You'll have read it here; but I don't recall ever seeing in the MSM recognition of the baleful impact the auto-switchers or 'flippers' had on the health of the energy supply market itself. It was once impossible for small new entrants to access this market - and quite right too: why should the barriers to entry in a sector like this be low? But a number of factors conspired to turn this situation utterly on its head, so that any two-bit rogue could play - and play with other people's money, too. High on the list of new factors was the 'flipper': all you had to do was register with the site, ensure your price was the lowest for a short while (or, with the less scrupulous ones, cross the flipper's palm with silver for 'special favours'), and be sent as many customers as you wanted. Simples, eh, Sergei?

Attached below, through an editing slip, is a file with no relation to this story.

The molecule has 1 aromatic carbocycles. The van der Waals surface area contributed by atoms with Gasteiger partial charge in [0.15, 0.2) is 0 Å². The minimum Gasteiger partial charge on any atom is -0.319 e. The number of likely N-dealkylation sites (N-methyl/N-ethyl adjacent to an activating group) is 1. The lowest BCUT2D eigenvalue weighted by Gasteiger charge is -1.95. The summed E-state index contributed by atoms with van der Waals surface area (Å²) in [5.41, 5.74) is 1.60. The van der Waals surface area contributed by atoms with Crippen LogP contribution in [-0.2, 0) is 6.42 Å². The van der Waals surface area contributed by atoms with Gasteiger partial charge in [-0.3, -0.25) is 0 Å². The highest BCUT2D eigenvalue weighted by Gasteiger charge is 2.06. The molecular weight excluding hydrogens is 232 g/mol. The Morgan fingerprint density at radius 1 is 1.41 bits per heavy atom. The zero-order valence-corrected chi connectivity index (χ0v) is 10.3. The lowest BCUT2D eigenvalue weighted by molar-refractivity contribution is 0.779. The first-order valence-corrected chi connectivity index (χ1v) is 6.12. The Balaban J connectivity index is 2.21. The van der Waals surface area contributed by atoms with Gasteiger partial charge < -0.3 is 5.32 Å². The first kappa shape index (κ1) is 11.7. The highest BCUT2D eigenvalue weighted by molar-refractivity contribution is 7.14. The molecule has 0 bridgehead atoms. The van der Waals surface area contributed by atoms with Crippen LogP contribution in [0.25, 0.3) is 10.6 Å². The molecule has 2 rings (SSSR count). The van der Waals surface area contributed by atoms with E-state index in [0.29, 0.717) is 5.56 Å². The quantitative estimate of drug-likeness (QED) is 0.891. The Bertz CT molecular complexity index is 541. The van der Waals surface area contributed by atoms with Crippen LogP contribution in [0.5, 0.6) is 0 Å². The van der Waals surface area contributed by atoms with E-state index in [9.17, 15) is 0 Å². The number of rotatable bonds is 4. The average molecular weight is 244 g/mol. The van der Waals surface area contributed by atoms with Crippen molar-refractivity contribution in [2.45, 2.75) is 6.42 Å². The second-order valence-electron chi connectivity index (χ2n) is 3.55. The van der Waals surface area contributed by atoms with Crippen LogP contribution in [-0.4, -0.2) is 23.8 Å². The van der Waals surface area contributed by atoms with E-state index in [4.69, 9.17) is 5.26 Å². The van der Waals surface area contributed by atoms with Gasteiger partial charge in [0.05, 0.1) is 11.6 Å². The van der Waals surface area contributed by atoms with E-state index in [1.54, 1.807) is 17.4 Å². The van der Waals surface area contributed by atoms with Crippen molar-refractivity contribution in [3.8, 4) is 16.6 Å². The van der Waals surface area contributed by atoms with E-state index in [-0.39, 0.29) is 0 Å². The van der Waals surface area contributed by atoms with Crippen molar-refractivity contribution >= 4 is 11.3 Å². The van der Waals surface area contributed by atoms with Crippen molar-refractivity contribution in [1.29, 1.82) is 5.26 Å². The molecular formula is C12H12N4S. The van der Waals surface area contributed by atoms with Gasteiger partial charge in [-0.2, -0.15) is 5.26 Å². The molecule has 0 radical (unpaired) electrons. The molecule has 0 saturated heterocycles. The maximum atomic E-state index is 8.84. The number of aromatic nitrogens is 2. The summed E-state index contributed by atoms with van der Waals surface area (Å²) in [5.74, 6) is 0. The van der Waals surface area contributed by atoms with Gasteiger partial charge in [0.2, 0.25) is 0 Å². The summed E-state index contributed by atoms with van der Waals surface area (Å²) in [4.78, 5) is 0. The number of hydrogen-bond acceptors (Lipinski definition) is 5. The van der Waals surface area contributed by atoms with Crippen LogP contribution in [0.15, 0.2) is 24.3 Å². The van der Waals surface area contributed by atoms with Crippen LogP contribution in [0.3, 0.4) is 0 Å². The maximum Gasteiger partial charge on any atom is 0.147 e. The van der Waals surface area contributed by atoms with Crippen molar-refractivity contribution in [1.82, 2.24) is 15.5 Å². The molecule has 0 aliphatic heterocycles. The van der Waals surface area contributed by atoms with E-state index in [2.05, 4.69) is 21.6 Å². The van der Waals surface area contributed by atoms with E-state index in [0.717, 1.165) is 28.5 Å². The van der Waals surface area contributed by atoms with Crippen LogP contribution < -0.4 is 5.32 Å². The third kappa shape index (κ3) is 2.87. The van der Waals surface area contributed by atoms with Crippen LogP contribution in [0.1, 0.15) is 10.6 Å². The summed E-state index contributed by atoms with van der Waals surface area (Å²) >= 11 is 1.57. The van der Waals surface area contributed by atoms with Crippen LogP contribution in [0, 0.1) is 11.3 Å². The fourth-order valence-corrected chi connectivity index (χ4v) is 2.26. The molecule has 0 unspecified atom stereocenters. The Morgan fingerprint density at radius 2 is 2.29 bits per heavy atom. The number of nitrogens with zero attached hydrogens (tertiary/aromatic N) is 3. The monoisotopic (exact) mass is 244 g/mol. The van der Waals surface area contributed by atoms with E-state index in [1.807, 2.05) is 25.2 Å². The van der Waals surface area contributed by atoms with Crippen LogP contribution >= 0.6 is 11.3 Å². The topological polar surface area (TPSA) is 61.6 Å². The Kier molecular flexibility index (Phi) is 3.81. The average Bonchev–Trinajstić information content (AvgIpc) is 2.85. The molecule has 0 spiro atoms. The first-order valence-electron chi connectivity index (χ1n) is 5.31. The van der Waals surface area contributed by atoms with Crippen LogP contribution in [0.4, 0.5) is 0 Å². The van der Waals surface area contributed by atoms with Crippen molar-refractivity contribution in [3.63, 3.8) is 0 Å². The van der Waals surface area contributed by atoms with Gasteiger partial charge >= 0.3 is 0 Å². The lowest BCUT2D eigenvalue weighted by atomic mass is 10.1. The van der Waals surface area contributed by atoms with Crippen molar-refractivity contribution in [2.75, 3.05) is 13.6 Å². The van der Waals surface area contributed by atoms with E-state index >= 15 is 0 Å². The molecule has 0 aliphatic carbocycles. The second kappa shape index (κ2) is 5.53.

And play they did - for a while, until the tide inevitably went out and their lack of swimwear was revealed. Meanwhile, many a rogue syphoned off a chunk of the free working capital that the energy 'market' gifts to end-game suppliers in the form of pre-payments, and green levies collected but not paid over. As well as genuine profits in the early stages of this game when prices were falling and they could play the Northern Rock tactic of sell long, buy short - without needing much by way of credit-lines. Yes, of course it was unsustainable.
The outcome is costing us £ billions to unwind, even though Ofgem's SOLR mechanisms mean no customer loses their supply in the process. It has also brought the game into fundamental disrepute. Ofgem is generally quite a good regulator but they screwed this one up royally. Thanks, Sergei and that Welsh git.